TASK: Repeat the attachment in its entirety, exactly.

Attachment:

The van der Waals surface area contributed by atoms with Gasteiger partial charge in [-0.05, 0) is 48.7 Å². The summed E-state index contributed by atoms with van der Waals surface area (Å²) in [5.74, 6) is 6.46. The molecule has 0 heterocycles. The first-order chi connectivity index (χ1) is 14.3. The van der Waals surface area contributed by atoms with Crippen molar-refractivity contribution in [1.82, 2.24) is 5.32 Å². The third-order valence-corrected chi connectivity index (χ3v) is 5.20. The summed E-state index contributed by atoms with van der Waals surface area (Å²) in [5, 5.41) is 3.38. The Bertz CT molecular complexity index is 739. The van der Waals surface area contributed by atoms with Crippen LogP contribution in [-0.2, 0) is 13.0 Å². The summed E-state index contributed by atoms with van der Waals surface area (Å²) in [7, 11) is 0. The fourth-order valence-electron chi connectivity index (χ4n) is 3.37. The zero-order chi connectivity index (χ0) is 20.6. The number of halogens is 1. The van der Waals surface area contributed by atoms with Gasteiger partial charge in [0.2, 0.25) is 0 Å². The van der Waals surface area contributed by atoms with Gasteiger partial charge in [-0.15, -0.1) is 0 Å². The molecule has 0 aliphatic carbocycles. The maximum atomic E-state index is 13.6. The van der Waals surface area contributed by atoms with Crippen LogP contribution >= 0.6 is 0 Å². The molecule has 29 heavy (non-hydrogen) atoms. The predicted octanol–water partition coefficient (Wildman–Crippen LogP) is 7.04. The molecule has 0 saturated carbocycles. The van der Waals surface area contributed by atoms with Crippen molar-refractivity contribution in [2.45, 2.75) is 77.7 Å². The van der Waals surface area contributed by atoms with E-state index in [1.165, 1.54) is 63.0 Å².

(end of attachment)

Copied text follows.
The van der Waals surface area contributed by atoms with Gasteiger partial charge in [-0.05, 0) is 48.7 Å². The summed E-state index contributed by atoms with van der Waals surface area (Å²) in [5.74, 6) is 6.46. The molecule has 0 heterocycles. The first-order chi connectivity index (χ1) is 14.3. The van der Waals surface area contributed by atoms with Crippen molar-refractivity contribution in [1.82, 2.24) is 5.32 Å². The third-order valence-corrected chi connectivity index (χ3v) is 5.20. The summed E-state index contributed by atoms with van der Waals surface area (Å²) in [5, 5.41) is 3.38. The Bertz CT molecular complexity index is 739. The van der Waals surface area contributed by atoms with Crippen LogP contribution in [-0.2, 0) is 13.0 Å². The summed E-state index contributed by atoms with van der Waals surface area (Å²) in [7, 11) is 0. The fourth-order valence-electron chi connectivity index (χ4n) is 3.37. The zero-order chi connectivity index (χ0) is 20.6. The number of halogens is 1. The van der Waals surface area contributed by atoms with Gasteiger partial charge in [0.2, 0.25) is 0 Å². The van der Waals surface area contributed by atoms with Gasteiger partial charge in [-0.15, -0.1) is 0 Å². The molecule has 0 aliphatic carbocycles. The maximum atomic E-state index is 13.6. The van der Waals surface area contributed by atoms with Crippen LogP contribution >= 0.6 is 0 Å². The molecule has 29 heavy (non-hydrogen) atoms. The predicted octanol–water partition coefficient (Wildman–Crippen LogP) is 7.04. The molecule has 0 saturated carbocycles. The van der Waals surface area contributed by atoms with Crippen molar-refractivity contribution in [2.45, 2.75) is 77.7 Å². The van der Waals surface area contributed by atoms with E-state index in [1.165, 1.54) is 63.0 Å².